Shall the European Union take credit for their courage too?
But enough about the past. The future is what we should care and think most about. Biden and his foreign policy experts would cede or share it equally with the faulty EU. An utter and complete mistake.
The great question of the day across all of Europe, East and West, is whether or not to form a federal entity, completely suborning the nation-state to a larger and undemocratic union. There may be many reasons, on paper or in theory, for the idea to be appealing. Unfortunately, some ideas are better left on paper. The identities that make up those European places have been forged through the fire and the flames of thousands of years of history and civilization. To try and subsume them into one larger and homogenous single “European identity” is pure fantasy. To force them through a homogenizing meat grinder is a serious crime.
Even America, with a history much shorter than almost any European country, made up entirely of the outcasts and pioneers who bravely opted into the American idea, had trouble forming a cohesive whole. When brother turned against brother in the Civil War in 1865, General Robert E. Lee, who would command the rebel forces of the Southern secessionists, gave a justification for his defection from the unionist cause saying: “I cannot draw my sword against my fellow Virginians.” His state loyalty superseded his loyalty to the Union, and as Virginia proclaimed secession from the union, so did he.
Now ask yourselves, could any Pole draw a sword against fellow Poles, in the name of Brussels? Could a Hungarian? Which country today would? Europe can never have a union as tightly knit as America’s. Different circumstances demand different means and different ends. Herding together 27 (or fewer cultures now that the United Kingdom has had Brexit) nation states, histories, every one of which is thousands of years old, is an impossible affair no matter how ideal it may be in some silly philosophy.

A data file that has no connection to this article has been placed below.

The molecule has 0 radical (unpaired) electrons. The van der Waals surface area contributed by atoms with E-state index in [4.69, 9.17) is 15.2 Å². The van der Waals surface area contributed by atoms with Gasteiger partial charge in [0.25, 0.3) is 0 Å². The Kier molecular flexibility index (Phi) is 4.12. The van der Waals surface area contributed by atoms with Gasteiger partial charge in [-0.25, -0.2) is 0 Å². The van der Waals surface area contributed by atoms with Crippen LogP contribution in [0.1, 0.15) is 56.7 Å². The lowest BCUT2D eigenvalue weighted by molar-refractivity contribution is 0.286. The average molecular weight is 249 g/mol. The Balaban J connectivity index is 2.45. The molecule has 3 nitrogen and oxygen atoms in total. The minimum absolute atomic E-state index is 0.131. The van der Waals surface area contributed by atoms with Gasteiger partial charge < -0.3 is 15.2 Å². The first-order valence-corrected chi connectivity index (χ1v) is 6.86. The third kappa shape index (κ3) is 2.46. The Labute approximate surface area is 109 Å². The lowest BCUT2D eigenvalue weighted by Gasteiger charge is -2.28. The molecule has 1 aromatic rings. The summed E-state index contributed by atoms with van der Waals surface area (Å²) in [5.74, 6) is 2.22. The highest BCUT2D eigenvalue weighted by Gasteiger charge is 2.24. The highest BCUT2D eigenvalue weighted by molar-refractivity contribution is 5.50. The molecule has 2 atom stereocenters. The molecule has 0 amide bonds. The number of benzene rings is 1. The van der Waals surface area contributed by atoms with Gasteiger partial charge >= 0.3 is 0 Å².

There is a reason no one speaks Esperanza today, an earlier bad European idea. No one enjoys pan-European food, either.
We children of the West have much in common and always will: Christianity, Roman law, the Latin language, and respect for the freedom of the individual to act as his conscience directs. That is all we need to agree on; everything else naturally follows their own trajectories.
We should remember that sovereignty and globalism refer to two very different reference points for understanding the primary locus of political activity. Sovereignty points to the nation-state as the primary player in geopolitical action. The globalist vision prefers to place this primary locus at the supranational level, either in groups such as the European Union or the United Nations, or to more nebulous realities such as the so-called “global community” or “international society.” These two perspectives are necessarily competing worldviews; one must necessarily take primacy over the other when they directly clash—and they do.